Justin Doran, John Cooper School Have A Lot to Crow About With Peter Pan

For the many area parents who invest heavily in their children’s education by sending them to the exclusive John Cooper School, this weekend is justifiable proof that theirs is a worthwhile investment. The school has literally taken flight with its astounding current production of the musical, “Peter Pan,” directed by John Cooper’s exceptionally talented drama instructor, Justin Doran. If you hurry, there is one more performance today at 2 p.m. in The Woodlands High School auditorium. You may feel like you are flying when this wonderful show is over.

Based on the play by J.M. Barrie, this musical edition made the Broadway star, Mary Martin, a household name in the early days of color television. The show features the lyrics of Carolyn Leigh, the music of Mark Charlap, and additional music from Julie Styne, with additional lyrics by Betty Comden and Adolph Green. Would that they all could have been on hand for this stunning Opening Night. Their music was well served by this talented cast, Musical Director, Donna Arnold, J.C.S. Band Director, Jeff Knox, and conductor, Rae Moses, with his fine pit orchestra. The first of many lovely set designs (they would include pirate ships, mermaid lagoons, and underground caves) was the charming nursery of the Darling family children (Smitha Johnson as Wendy, Georgia Wilkinson/ Mike Oesterling as John, and Spencer Anderson / Ty Doran as Michael). As Mrs. Darling, sweet-voiced Kaylan Sikkel leads the children in the equally sweet lullaby, “Tender Shepherd.” The shaggy family dog, Nana (Alex McGregor), adds to the fun, as does the often exasperated, Mr. Darling (Michael McCann). But the real fun arrives with the very high-flying entry of Tinkerbell and Peter Pan (Meredith Tyler), who sings an energetic, “I Gotta Crow.” Energy was Miss Tyler’s trademark in this demanding role, and there were even moments when she might have relaxed a bit more to trust the song in lieu of added physical movement. But not to worry, her performance is a winner! The amazing “I’m Flying” cast flights that would follow above stage and audience, make it necessary to mention The Woodlands High School Tech Crew, and also Technical Director Tony MacNeil with his assistants, Drew Comstock, and Richelle Jefferson. What they and the cast accomplished with mid-air ballet, acrobatics, and swordplay, would amaze a Broadway audience.

Act II’s Neverland set is a lush dream inhabited by a pesky Crocodile (again, Alex McGregor), a rowdy cast of Lost Boys, the lusty pirates of flamboyant Captain Hook (rotated by Danny Batton and Gerry Mijares), and his amusing First Mate, Smee (Kyle Cameron). Hook’s facial make-up alone should win a prize, and his costume (one of the many fine designs from Laura Perkowski) is a pip! These pirates all sing with gusto, and are hilarious whether dancing the gay tangos or tarantellas of gifted choreographer, Elizabeth DelMonico. She then brings her dance inspirations to the ballet of a wonderful tribe of Indians, led by dance sensation, Kelsey Bishop, in the role of Tiger Lily. Along with Peter, Wendy, and the boys, their drum-pounding, acrobatic performance of the pulsing, dramatic and electrifying, “Ugg-a-Wugg” is a thundering, not-to-be-missed highlight of the show.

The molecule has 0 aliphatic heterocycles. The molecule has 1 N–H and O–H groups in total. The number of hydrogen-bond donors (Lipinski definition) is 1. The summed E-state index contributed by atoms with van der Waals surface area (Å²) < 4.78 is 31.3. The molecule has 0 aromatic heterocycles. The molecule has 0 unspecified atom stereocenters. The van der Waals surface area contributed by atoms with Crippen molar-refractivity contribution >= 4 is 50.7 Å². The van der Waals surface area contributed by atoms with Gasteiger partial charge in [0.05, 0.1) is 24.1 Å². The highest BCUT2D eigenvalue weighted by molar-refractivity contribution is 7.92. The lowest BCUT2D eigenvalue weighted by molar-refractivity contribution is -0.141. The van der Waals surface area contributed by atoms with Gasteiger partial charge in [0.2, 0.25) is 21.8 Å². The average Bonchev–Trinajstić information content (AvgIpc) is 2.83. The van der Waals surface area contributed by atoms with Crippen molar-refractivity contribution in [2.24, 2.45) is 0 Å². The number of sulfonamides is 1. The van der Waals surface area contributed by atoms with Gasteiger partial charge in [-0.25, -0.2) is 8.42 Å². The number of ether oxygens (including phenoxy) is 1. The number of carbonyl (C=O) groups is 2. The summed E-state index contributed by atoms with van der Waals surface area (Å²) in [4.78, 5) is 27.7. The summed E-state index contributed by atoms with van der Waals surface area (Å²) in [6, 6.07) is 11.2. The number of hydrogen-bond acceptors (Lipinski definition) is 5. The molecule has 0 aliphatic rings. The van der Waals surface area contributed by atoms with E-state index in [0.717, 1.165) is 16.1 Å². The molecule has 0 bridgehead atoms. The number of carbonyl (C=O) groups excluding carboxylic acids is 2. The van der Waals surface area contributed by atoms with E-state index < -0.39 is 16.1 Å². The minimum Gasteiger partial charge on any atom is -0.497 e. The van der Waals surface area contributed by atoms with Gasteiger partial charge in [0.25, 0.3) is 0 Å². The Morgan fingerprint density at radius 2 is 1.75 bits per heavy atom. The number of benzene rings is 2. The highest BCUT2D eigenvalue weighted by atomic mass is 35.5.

The sweet song, “Wendy,” seemed to this critic to be over-produced at a time in the show when a more low-key change of pace from frenzy was required. The beautifully danced “I Won’t Grow Up,” was similarly high-strung, but in its final moments the gentleness of these sweet young voices was allowed to surface. And speaking of sweet young voices, the calming moment I had waited for came in Miss Johnson’s surprising and delicate performance of the poignant, “Distant Melody,” with pleasant assistance from Ms. Tyler. The full company reprise of “I Gotta Crow” was a sure-fire homerun, as the cast overflowed into an appreciative audience that would soon be on its feet. Let’s dedicate that song to Mr. Doran and his young performers. Surely, they have a lot to crow about!

(The Courier    11.13.05)

About The People's Critic

David Dow Bentley III, writes columns about the performing arts which are featured in newspapers from the East Coast to the Gulf Coast. A member of the American Theatre Critics Association (ATCA), The International Theatre Critics Association, and America's oldest theatrical club, The Lambs, he also had long service as the editor of The Lambs' Script magazine. Mr. Bentley may be contacted via e-mail at ThePeoplesCritic3@gmail.com.
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